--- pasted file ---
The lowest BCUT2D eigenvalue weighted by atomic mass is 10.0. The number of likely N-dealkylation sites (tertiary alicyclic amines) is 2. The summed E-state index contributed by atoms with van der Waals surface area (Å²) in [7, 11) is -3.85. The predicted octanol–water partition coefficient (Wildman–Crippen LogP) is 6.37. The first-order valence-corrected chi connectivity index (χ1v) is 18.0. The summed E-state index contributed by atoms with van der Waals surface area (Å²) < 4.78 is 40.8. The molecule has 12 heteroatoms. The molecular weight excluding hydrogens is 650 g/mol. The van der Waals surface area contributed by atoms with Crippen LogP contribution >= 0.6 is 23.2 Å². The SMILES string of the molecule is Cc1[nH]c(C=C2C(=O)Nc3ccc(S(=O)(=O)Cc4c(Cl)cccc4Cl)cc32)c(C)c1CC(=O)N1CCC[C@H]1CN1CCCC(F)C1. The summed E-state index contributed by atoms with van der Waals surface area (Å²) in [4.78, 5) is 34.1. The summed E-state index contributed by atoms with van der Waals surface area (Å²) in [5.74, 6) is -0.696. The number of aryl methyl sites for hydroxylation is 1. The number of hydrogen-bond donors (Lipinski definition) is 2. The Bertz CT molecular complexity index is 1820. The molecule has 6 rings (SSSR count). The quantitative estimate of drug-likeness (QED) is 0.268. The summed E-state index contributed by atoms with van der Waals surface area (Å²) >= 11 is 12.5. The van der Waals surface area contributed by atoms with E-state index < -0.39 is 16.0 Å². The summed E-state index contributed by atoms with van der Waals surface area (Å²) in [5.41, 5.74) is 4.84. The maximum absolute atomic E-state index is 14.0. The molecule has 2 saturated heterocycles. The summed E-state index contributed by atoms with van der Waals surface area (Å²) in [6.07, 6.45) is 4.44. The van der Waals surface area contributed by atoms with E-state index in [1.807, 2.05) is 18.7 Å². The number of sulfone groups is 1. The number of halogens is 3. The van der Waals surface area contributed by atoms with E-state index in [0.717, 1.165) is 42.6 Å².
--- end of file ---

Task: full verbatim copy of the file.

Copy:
The lowest BCUT2D eigenvalue weighted by atomic mass is 10.0. The number of likely N-dealkylation sites (tertiary alicyclic amines) is 2. The summed E-state index contributed by atoms with van der Waals surface area (Å²) in [7, 11) is -3.85. The predicted octanol–water partition coefficient (Wildman–Crippen LogP) is 6.37. The first-order valence-corrected chi connectivity index (χ1v) is 18.0. The summed E-state index contributed by atoms with van der Waals surface area (Å²) < 4.78 is 40.8. The molecule has 12 heteroatoms. The molecular weight excluding hydrogens is 650 g/mol. The van der Waals surface area contributed by atoms with Crippen LogP contribution >= 0.6 is 23.2 Å². The SMILES string of the molecule is Cc1[nH]c(C=C2C(=O)Nc3ccc(S(=O)(=O)Cc4c(Cl)cccc4Cl)cc32)c(C)c1CC(=O)N1CCC[C@H]1CN1CCCC(F)C1. The summed E-state index contributed by atoms with van der Waals surface area (Å²) in [4.78, 5) is 34.1. The summed E-state index contributed by atoms with van der Waals surface area (Å²) in [5.74, 6) is -0.696. The number of aryl methyl sites for hydroxylation is 1. The number of hydrogen-bond donors (Lipinski definition) is 2. The Bertz CT molecular complexity index is 1820. The molecule has 6 rings (SSSR count). The quantitative estimate of drug-likeness (QED) is 0.268. The summed E-state index contributed by atoms with van der Waals surface area (Å²) >= 11 is 12.5. The van der Waals surface area contributed by atoms with E-state index < -0.39 is 16.0 Å². The summed E-state index contributed by atoms with van der Waals surface area (Å²) in [5.41, 5.74) is 4.84. The maximum absolute atomic E-state index is 14.0. The molecule has 2 saturated heterocycles. The summed E-state index contributed by atoms with van der Waals surface area (Å²) in [6.07, 6.45) is 4.44. The van der Waals surface area contributed by atoms with E-state index in [1.807, 2.05) is 18.7 Å². The number of sulfone groups is 1. The number of halogens is 3. The van der Waals surface area contributed by atoms with E-state index in [0.717, 1.165) is 42.6 Å².